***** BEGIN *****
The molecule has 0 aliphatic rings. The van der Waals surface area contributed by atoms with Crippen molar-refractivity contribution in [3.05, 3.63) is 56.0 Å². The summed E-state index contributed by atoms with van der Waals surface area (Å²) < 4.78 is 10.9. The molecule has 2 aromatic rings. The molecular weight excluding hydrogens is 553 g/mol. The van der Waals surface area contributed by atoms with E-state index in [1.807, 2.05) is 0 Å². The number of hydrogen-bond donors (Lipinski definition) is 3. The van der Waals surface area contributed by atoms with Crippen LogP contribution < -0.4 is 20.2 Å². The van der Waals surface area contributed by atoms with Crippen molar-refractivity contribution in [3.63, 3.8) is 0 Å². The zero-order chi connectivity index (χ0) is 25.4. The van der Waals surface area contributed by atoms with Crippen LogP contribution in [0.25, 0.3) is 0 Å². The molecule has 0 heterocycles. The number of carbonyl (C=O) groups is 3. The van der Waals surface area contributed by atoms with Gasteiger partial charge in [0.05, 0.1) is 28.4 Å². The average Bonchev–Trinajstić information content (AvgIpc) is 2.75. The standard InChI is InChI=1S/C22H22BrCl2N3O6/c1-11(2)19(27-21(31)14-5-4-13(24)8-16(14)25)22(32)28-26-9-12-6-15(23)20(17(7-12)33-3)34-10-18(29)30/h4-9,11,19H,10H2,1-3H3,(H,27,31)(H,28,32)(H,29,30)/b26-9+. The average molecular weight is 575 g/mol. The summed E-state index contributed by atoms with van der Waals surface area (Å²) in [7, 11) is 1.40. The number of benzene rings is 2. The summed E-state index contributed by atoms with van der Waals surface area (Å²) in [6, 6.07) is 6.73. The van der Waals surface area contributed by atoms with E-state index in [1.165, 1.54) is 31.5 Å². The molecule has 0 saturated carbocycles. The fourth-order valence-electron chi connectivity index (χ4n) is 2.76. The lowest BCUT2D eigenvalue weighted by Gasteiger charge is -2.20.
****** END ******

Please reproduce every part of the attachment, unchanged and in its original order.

The molecule has 0 aliphatic rings. The van der Waals surface area contributed by atoms with Crippen molar-refractivity contribution in [3.05, 3.63) is 56.0 Å². The summed E-state index contributed by atoms with van der Waals surface area (Å²) < 4.78 is 10.9. The molecule has 2 aromatic rings. The molecular weight excluding hydrogens is 553 g/mol. The van der Waals surface area contributed by atoms with E-state index in [1.807, 2.05) is 0 Å². The number of hydrogen-bond donors (Lipinski definition) is 3. The van der Waals surface area contributed by atoms with Crippen LogP contribution < -0.4 is 20.2 Å². The van der Waals surface area contributed by atoms with Crippen molar-refractivity contribution in [3.63, 3.8) is 0 Å². The zero-order chi connectivity index (χ0) is 25.4. The van der Waals surface area contributed by atoms with Crippen LogP contribution in [0.25, 0.3) is 0 Å². The molecule has 0 heterocycles. The number of carbonyl (C=O) groups is 3. The van der Waals surface area contributed by atoms with Gasteiger partial charge in [0.05, 0.1) is 28.4 Å². The average Bonchev–Trinajstić information content (AvgIpc) is 2.75. The standard InChI is InChI=1S/C22H22BrCl2N3O6/c1-11(2)19(27-21(31)14-5-4-13(24)8-16(14)25)22(32)28-26-9-12-6-15(23)20(17(7-12)33-3)34-10-18(29)30/h4-9,11,19H,10H2,1-3H3,(H,27,31)(H,28,32)(H,29,30)/b26-9+. The average molecular weight is 575 g/mol. The summed E-state index contributed by atoms with van der Waals surface area (Å²) in [7, 11) is 1.40. The number of benzene rings is 2. The summed E-state index contributed by atoms with van der Waals surface area (Å²) in [6, 6.07) is 6.73. The van der Waals surface area contributed by atoms with E-state index in [1.165, 1.54) is 31.5 Å². The molecule has 0 saturated carbocycles. The fourth-order valence-electron chi connectivity index (χ4n) is 2.76. The lowest BCUT2D eigenvalue weighted by Gasteiger charge is -2.20.